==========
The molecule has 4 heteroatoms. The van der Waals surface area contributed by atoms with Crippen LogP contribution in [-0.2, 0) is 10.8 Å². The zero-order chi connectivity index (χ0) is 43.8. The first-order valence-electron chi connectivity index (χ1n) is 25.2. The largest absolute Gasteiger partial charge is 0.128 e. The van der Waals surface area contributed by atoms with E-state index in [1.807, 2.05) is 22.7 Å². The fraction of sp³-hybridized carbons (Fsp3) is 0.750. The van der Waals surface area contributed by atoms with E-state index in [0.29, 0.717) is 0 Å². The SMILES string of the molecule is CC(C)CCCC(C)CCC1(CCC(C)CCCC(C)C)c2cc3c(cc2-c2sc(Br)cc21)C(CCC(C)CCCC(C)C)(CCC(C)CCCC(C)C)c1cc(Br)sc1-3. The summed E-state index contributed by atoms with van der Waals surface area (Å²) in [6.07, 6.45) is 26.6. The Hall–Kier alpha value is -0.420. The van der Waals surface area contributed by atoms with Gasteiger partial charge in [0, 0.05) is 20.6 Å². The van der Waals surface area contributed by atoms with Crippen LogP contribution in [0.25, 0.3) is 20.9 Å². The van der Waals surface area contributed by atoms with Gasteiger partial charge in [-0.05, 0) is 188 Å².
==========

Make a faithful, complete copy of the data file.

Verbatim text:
The molecule has 4 heteroatoms. The van der Waals surface area contributed by atoms with Crippen LogP contribution in [-0.2, 0) is 10.8 Å². The zero-order chi connectivity index (χ0) is 43.8. The first-order valence-electron chi connectivity index (χ1n) is 25.2. The largest absolute Gasteiger partial charge is 0.128 e. The van der Waals surface area contributed by atoms with E-state index in [1.807, 2.05) is 22.7 Å². The fraction of sp³-hybridized carbons (Fsp3) is 0.750. The van der Waals surface area contributed by atoms with E-state index in [0.29, 0.717) is 0 Å². The SMILES string of the molecule is CC(C)CCCC(C)CCC1(CCC(C)CCCC(C)C)c2cc3c(cc2-c2sc(Br)cc21)C(CCC(C)CCCC(C)C)(CCC(C)CCCC(C)C)c1cc(Br)sc1-3. The summed E-state index contributed by atoms with van der Waals surface area (Å²) in [6.07, 6.45) is 26.6. The Hall–Kier alpha value is -0.420. The van der Waals surface area contributed by atoms with Gasteiger partial charge in [0, 0.05) is 20.6 Å². The van der Waals surface area contributed by atoms with Crippen LogP contribution in [0.25, 0.3) is 20.9 Å². The van der Waals surface area contributed by atoms with Gasteiger partial charge in [-0.05, 0) is 188 Å².